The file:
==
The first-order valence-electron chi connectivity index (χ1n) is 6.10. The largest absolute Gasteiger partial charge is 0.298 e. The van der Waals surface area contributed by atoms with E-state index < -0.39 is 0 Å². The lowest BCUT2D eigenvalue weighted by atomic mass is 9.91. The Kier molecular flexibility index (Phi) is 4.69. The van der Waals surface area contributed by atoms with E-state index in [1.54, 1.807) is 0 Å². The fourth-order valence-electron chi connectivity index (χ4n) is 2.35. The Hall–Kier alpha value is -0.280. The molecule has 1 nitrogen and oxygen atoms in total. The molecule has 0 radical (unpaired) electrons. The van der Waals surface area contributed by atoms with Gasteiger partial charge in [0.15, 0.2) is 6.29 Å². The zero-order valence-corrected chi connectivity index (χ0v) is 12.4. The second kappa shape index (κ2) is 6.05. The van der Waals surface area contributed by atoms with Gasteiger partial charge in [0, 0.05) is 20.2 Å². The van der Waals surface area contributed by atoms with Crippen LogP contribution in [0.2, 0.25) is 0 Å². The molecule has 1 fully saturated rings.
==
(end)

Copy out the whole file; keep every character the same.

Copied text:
The first-order valence-electron chi connectivity index (χ1n) is 6.10. The largest absolute Gasteiger partial charge is 0.298 e. The van der Waals surface area contributed by atoms with E-state index < -0.39 is 0 Å². The lowest BCUT2D eigenvalue weighted by atomic mass is 9.91. The Kier molecular flexibility index (Phi) is 4.69. The van der Waals surface area contributed by atoms with E-state index in [1.54, 1.807) is 0 Å². The fourth-order valence-electron chi connectivity index (χ4n) is 2.35. The Hall–Kier alpha value is -0.280. The molecule has 1 nitrogen and oxygen atoms in total. The molecule has 0 radical (unpaired) electrons. The van der Waals surface area contributed by atoms with Gasteiger partial charge in [0.15, 0.2) is 6.29 Å². The zero-order valence-corrected chi connectivity index (χ0v) is 12.4. The second kappa shape index (κ2) is 6.05. The van der Waals surface area contributed by atoms with Gasteiger partial charge in [0, 0.05) is 20.2 Å². The van der Waals surface area contributed by atoms with Crippen LogP contribution in [0.2, 0.25) is 0 Å². The molecule has 1 fully saturated rings.